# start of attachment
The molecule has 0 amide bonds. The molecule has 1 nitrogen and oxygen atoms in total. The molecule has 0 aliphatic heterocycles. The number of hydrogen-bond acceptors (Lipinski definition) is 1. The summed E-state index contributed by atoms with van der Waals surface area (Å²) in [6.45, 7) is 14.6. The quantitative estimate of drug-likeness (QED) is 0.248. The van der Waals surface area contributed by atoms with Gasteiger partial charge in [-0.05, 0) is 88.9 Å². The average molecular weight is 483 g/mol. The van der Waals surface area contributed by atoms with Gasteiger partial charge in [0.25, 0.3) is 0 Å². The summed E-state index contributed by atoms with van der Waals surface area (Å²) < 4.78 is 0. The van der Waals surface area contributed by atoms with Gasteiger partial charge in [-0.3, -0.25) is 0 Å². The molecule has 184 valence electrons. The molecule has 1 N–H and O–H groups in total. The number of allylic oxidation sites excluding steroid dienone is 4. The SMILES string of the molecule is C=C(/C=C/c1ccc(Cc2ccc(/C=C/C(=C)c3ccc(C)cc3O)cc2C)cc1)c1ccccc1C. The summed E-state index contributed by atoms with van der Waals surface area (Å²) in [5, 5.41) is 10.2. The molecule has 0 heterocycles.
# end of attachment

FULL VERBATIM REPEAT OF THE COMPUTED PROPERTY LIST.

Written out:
The molecule has 0 amide bonds. The molecule has 1 nitrogen and oxygen atoms in total. The molecule has 0 aliphatic heterocycles. The number of hydrogen-bond acceptors (Lipinski definition) is 1. The summed E-state index contributed by atoms with van der Waals surface area (Å²) in [6.45, 7) is 14.6. The quantitative estimate of drug-likeness (QED) is 0.248. The van der Waals surface area contributed by atoms with Gasteiger partial charge in [-0.05, 0) is 88.9 Å². The average molecular weight is 483 g/mol. The van der Waals surface area contributed by atoms with Gasteiger partial charge in [0.25, 0.3) is 0 Å². The summed E-state index contributed by atoms with van der Waals surface area (Å²) < 4.78 is 0. The van der Waals surface area contributed by atoms with Gasteiger partial charge in [-0.3, -0.25) is 0 Å². The molecule has 184 valence electrons. The molecule has 1 N–H and O–H groups in total. The number of allylic oxidation sites excluding steroid dienone is 4. The SMILES string of the molecule is C=C(/C=C/c1ccc(Cc2ccc(/C=C/C(=C)c3ccc(C)cc3O)cc2C)cc1)c1ccccc1C. The summed E-state index contributed by atoms with van der Waals surface area (Å²) in [5, 5.41) is 10.2. The molecule has 0 heterocycles.